Jonny Brownlee has followed rapidly in older brother Alistair's footsteps to take silver in the ITU World Championship series in only his first full senior season. The adage that younger siblings have all the fun certainly seems true - whilst Alistair shoulders the weight of expectations for Olympic and World Championship gold, Jonny has enjoyed competing and climbing the rankings with a fraction of the media pressure.
However, with his appetite for success, his gregarious disposition and his charming Yorkshire accent, we're sure Jonny won't stay under the media radar much longer - and nor will he let brother take Olympic gold without a fight, we discovered.
London 2012 will be your first Olympics. Does it feel real yet and what are you most looking forward to?
It's feeling more real because I met the selection criteria after a good season last year. It'll be my first Olympics and what I'm most looking forward to is the race itself. Just being able to race in front of a home crowd and perform on the day is the most important thing.
Do you remember watching Alistair at the Beijing Olympics? What was that like for you?
I remember watching Alistair, because I was in there at the stadium on an initiative called Britain 2012 Olympic Ambition [young athletes could go to Beijing to get first hand experience of what it's like at an Olympic Games]. I loved the Olympic Ambition experience but I hated watching the triathlon race, because I didn't want to be just sat there watching it, I desperately wanted to be out there racing. I remember watching Alistair at the front of the pack and thinking, "This is weird, Alistair is going to win an Olympic medal here, this shouldn't be happening. What happens when he comes home and he's an Olympic medallist? Will he be the same person?" But then he didn't win an Olympic medal after all [Alistair finished 12th after leading the pack for the first 7K of the run]. I realised afterwards that it wouldn't have been any different if he had won, he'll always be the same person.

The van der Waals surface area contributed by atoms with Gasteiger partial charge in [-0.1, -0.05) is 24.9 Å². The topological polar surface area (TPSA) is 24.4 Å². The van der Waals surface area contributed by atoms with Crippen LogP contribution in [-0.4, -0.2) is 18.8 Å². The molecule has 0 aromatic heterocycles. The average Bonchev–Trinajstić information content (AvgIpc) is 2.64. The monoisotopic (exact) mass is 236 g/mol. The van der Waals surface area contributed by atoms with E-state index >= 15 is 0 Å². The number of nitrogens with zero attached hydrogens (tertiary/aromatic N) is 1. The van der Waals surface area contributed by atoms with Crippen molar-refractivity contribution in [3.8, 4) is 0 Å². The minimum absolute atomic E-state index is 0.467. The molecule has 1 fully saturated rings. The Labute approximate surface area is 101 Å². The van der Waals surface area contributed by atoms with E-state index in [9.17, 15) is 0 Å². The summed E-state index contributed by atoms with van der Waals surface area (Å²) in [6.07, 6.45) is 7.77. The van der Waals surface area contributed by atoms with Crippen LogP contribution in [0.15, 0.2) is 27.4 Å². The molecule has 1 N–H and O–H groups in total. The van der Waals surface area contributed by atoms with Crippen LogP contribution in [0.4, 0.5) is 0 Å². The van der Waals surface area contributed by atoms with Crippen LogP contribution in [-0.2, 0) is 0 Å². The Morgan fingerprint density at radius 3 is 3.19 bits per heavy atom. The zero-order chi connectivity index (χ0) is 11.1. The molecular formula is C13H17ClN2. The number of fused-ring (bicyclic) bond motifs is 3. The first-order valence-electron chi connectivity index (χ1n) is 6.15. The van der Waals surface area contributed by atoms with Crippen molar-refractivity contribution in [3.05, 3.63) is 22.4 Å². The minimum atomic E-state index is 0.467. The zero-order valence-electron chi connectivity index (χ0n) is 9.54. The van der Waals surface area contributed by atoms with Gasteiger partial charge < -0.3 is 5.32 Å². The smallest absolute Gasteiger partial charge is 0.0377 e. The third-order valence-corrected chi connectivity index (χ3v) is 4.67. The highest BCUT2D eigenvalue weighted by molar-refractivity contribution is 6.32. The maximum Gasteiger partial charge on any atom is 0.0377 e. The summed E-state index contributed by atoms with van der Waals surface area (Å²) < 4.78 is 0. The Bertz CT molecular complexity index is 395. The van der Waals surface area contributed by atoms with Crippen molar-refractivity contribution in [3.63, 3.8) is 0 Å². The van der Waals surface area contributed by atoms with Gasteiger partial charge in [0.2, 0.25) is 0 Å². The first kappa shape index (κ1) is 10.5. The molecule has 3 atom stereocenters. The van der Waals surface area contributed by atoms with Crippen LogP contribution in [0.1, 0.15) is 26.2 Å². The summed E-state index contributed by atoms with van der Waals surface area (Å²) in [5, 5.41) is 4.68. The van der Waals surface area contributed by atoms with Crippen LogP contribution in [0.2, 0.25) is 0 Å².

You worked as a team to help Alistair take gold in the European Championships last year and you've worked together on several races this season. When it comes to the Olympics, will it be each man for his own when there's a gold medal up for grabs?